Increasing food security for residents
Baw Baw Shire Council in Victoria recently hosted workshops exploring the causes of food insecurity and how food relates to the workplace.
The Food Sensitive Planning and Urban Design workshops attracted 25 participants and included representatives from 12 departments of Baw Baw Shire Council, as well as representatives from Department of Health and Human Services, Department of Environment, Land, Water and Planning, West Gippsland Healthcare Group, Warragul Farmer’s Market, Baw Baw Food Hub, and Baw Baw Food Movement.
Mayor of Baw Baw Shire Councillor Joe Gauci said the workshops gave participants the chance to explore the complex causes of food insecurity, and how the built environment can influence people’s ability to access affordable, healthy food.
“With more than five percent of people living in the Baw Baw Shire considered to be food insecure and 49 percent not eating the
daily recommended amounts of fruit and vegetables, the workshops gave participants the chance to explore how the built environment can influence people’s ability to access affordable, healthy food.”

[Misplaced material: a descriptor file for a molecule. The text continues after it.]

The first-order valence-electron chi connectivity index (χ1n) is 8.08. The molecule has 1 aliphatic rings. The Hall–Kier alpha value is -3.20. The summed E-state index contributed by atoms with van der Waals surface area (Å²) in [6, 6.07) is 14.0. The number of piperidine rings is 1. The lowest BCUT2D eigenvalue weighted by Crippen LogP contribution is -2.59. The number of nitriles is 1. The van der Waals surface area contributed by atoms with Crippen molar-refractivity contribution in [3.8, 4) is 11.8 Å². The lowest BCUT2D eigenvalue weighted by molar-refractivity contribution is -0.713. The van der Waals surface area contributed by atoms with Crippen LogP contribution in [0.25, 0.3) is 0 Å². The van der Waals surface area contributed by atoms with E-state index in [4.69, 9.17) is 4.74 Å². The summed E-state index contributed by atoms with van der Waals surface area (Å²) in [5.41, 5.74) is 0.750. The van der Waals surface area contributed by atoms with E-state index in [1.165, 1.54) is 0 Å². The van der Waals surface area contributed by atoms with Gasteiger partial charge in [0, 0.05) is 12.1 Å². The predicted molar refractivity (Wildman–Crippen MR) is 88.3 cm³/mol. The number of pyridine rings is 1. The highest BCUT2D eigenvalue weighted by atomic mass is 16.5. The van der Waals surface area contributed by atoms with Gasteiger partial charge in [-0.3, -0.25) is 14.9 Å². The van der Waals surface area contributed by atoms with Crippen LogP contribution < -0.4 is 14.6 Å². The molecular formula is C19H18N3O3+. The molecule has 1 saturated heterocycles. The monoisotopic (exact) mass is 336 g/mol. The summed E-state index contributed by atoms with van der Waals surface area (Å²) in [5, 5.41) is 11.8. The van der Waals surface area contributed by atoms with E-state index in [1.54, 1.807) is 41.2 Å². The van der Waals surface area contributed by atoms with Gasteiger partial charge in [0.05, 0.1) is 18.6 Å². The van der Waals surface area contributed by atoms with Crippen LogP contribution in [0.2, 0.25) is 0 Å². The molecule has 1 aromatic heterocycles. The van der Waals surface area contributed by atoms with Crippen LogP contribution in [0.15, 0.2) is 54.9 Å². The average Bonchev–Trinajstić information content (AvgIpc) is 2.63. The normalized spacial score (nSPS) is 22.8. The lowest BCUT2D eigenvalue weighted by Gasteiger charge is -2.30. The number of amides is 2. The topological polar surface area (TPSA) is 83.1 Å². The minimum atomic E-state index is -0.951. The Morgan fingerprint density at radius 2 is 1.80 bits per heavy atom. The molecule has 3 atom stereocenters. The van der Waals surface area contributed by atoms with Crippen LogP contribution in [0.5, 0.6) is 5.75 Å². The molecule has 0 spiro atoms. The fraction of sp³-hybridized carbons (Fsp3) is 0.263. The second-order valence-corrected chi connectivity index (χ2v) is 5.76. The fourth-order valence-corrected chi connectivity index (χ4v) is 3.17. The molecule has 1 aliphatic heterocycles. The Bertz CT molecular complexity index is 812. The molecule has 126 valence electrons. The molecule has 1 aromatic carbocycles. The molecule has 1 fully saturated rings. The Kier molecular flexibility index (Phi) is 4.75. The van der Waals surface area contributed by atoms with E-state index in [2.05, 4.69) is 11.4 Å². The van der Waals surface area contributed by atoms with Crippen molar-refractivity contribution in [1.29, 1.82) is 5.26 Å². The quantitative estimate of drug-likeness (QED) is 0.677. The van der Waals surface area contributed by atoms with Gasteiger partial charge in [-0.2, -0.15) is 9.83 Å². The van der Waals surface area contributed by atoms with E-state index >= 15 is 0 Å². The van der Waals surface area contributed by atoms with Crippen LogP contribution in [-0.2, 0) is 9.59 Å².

“People most at risk of food insecurity include the elderly, low income households, children and people that may be isolated or living in remote outer rural areas of the Baw Baw Shire.”
In addition, the workshops explored how food relates to, and can be built into participants’ work in order to help achieve the key objective of building a local, healthy and accessible food system in the Baw Baw Public Health and Wellbeing Plan 2013-17.
“Over the past five years extensive local research has demonstrated significant evidence of food insecurity within Baw Baw, with a number of complex, interrelated causative factors.
“This led to the development of the Baw Baw Food Security Recommendations Report, and the establishment of the Baw Baw Food Security Coalition in 2012.”
The Coalition consists of three working groups, each engaging agencies and groups from different sectors to work collaboratively on improving food security at all levels, from policy through to community-led food initiatives and emergency food relief.
“The workshops were a logical next step for strategically building and progressing the work being undertaken”, said the Mayor.
Feedback from the sessions was positive, with 78 percent of feedback respondents saying they had a better understanding of how food and health relate to their work, and 78 percent also intending to apply what they had learnt to their work.